English language

English
Pronunciation/ˈɪŋɡlɪʃ/[1]
Native toUnited Kingdom, Anglo-America, Australia, Ireland, New Zealand and other locations in the English-speaking world
SpeakersL1: 380 million (2023)[2]
L2: 1.077 billion (2023)[3]
Total: 1.457 billion
Early forms
Manually coded English
(multiple systems)
Official status
Official language in
Recognised minority
language in
Language codes
ISO 639-1en
ISO 639-2eng
ISO 639-3eng
Glottologstan1293
Linguasphere52-ABA
  Countries and territories where English is the native language of the majority
  Countries and territories where English is an official or administrative language but not a majority native language
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English is a West Germanic language in the Indo-European language family, whose speakers, called Anglophones, originated in early medieval England.[4][5][6] The namesake of the language is the Angles, one of the ancient Germanic peoples that migrated to the island of Great Britain. Modern English is both the most spoken language in the world[7] and the third-most spoken native language, after Mandarin Chinese and Spanish.[8] It is also the most widely learned second language in the world, with more second-language speakers than native speakers.

English is either the official language or one of the official languages in 59 sovereign states (such as in India, Ireland, and Canada). In some other countries, it is the sole or dominant language for historical reasons without being explicitly defined by law (such as in the United States or United Kingdom).[9] It is a co-official language of the United Nations, the European Union, and many other international and regional organisations. It has also become the de facto language of diplomacy, science, international trade, tourism, aviation, entertainment and the internet.[10] English accounts for at least 70% of total speakers of the Germanic language branch, and as of 2005, it was estimated that there were over two billion speakers worldwide.[11]

Old English emerged from a group of West Germanic dialects spoken by the Anglo-Saxons. Late Old English borrowed some grammar and core vocabulary from Old Norse, a North Germanic language.[12][13][14] Then, Middle English borrowed words extensively from French dialects, which make up about 28% of Modern English vocabulary, and from Latin, which also provides about 28%.[15] Thus, although most of its total vocabulary now comes from Romance languages, its grammar, phonology, and most commonly-used words keep it genealogically classified under the Germanic branch. English exists on a dialect continuum with Scots and then is most closely related to the Low Saxon and Frisian languages.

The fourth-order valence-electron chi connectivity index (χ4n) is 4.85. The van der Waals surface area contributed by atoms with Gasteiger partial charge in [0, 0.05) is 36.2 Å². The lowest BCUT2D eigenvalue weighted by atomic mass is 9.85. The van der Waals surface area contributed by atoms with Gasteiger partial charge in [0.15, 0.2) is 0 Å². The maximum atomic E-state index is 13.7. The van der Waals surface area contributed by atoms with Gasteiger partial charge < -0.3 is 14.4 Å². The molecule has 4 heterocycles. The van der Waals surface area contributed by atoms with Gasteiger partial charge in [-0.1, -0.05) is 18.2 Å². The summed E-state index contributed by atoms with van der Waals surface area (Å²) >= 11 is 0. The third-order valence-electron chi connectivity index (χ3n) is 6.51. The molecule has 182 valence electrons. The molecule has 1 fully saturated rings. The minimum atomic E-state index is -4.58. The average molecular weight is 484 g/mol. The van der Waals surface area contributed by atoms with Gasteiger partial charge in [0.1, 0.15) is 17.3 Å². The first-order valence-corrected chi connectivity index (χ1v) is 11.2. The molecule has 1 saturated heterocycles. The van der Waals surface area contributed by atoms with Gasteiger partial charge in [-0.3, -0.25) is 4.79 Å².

1. ^ Oxford Learner's Dictionary 2015, Entry: English – Pronunciation.
  2. ^ "What are the top 200 most spoken languages?". Ethnologue. 2023. Retrieved 3 October 2023.
  3. ^ English at Ethnologue (26th ed., 2023) closed access
  4. ^ The Routes of English.
  5. ^ Crystal 2003a, p. 6.
  6. ^ Wardhaugh 2010, p. 55.
  7. ^ English at Ethnologue (22nd ed., 2019) closed access
  8. ^ Ethnologue 2010.
  9. ^ Crystal 2003b, pp. 108–109.
  10. ^ "How the English Language Conquered the World". The New York Times. 18 January 2022.
  11. ^ Crystal, David (2008). "Two thousand million?". English Today. 24 (1): 3–6. doi:10.1017/S0266078408000023. S2CID 145597019.
  12. ^ Finkenstaedt, Thomas; Dieter Wolff (1973). Ordered profusion; studies in dictionaries and the English lexicon. C. Winter. ISBN 978-3-533-02253-4.
  13. ^ Bammesberger 1992, p. 30.
  14. ^ Svartvik & Leech 2006, p. 39.
  15. ^ Burnley, David (1992). "LEXIS AND SEMANTICS". In N. Blake (Ed.), The Cambridge History of the English Language (The Cambridge History of the English Language, pp. 409–499). Cambridge: Cambridge University Press. doi:10.1017/CHOL9780521264754.006: "Latin and French each account for a little more than 28 per cent of the lexis recorded in the Shorter Oxford English Dictionary (Finkenstaedt & Wolff 1973)".

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